Gero Onsen, located in the center of Gifu Prefecture, is a hot spring resort with over 1000 years of history and national fame. The beautiful spa town is built along both banks of the Hida River, which flows through the center of the town, and is lined with ryokans (Japanese inns) and hotels. With facilities for day-use bathing, foot baths, local gourmet dishes and sweets, Gero Onsen is popular for its relaxed hot spring hopping and culinary delights.




Gero City has been a trailblazer in seamlessly blending ecotourism with marketing and management through its E-DMO (Ecotourism & Destination Management Organization) approach to promoting sustainability. It has introduced systems, including a centralized management system, aimed at ensuring a stable supply of high-quality hot springs for future generations and steering the region toward a positive cycle.


The hot springs, with a pH of 9.2, are alkaline simple springs known for their soft feel and abundant health and beauty benefits. Why not stroll through the nostalgic spa town, experience its long history and enjoy the various baths?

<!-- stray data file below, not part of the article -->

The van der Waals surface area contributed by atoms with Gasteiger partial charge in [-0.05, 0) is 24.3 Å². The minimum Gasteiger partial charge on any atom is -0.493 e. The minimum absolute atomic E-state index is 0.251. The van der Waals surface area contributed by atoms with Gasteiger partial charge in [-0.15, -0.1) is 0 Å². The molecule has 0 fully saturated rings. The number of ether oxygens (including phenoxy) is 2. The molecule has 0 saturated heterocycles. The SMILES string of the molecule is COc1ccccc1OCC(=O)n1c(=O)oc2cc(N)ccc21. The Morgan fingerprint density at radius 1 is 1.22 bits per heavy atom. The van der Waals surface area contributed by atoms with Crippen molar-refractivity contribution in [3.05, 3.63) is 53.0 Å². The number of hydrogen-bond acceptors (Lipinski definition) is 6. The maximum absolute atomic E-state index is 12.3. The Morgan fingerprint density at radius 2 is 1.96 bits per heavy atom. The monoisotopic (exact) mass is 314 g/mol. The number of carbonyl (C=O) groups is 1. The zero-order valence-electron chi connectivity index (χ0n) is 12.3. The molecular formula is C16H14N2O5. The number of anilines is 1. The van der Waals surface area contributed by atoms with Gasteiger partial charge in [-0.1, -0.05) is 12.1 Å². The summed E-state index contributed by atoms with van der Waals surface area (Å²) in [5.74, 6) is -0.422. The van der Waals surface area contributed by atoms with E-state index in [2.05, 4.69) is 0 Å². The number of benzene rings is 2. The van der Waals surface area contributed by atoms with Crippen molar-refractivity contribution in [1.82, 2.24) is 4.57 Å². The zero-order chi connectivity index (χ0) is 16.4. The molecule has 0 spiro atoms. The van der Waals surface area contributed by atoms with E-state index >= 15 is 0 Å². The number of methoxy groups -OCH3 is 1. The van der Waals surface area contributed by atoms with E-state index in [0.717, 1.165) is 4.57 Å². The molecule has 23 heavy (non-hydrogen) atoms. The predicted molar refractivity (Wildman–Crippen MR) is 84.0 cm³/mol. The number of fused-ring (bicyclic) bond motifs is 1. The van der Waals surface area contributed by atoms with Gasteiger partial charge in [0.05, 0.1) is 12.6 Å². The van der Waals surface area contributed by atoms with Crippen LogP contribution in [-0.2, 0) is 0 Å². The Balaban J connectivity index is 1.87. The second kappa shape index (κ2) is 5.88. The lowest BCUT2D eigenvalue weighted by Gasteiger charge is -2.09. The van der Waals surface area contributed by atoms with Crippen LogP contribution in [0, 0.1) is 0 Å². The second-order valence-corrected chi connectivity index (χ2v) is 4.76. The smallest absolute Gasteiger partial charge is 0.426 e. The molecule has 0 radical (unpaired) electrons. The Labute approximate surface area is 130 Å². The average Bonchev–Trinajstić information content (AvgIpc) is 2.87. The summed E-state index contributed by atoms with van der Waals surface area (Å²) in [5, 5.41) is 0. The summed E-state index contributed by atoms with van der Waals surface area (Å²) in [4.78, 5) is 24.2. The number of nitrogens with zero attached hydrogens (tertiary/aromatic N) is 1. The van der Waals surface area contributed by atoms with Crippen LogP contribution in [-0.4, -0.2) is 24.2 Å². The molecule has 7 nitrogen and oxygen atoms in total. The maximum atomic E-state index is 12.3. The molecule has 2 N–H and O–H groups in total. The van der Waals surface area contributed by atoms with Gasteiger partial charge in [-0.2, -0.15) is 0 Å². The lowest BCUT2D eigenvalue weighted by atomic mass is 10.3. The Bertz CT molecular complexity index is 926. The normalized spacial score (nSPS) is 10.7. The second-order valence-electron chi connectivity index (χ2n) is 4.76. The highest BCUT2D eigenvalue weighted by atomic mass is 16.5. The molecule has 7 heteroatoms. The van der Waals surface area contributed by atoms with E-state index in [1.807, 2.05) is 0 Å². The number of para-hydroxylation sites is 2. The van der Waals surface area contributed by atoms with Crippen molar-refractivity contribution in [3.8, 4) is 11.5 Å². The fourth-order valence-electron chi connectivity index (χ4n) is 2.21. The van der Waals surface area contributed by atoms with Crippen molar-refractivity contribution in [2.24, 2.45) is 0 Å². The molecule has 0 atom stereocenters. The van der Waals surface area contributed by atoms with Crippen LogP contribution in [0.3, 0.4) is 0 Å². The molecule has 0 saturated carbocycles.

In addition, the area around Gero Onsen offers a variety of activities in its rich natural environment. The Hida-Osaka Falls Tour allows visitors to explore an area dotted with over 200 waterfalls, each over 5 meters high. This walk amidst the touching waters brings encounters with numerous scenic natural vistas celebrated as the treasures of Gifu.



Additionally, Gero Onsen is graced with numerous historical sites, including temples and landmarks, notably the Onsenji Temple. This temple, intricately linked to the legend of the origin of Gero Onsen and dedicated to Yakushi Nyorai (Buddha of Healing), provides visitors with the opportunity to experience traditional Zen meditation—an activity that rejuvenates both the mind and body. Nestled atop 173 stone steps, the temple grounds offer a panoramic view of the South Hida Mountains and the enchanting hot spring town of Gero. In the autumn, approximately 80 maple trees paint the area with vibrant hues, establishing it as a popular spot for leaf peeping.


Gero Onsen invites you to indulge in its diverse charm year-round. Experience moments of serenity enveloped in the breathtaking beauty of nature.





Gero Hot Springs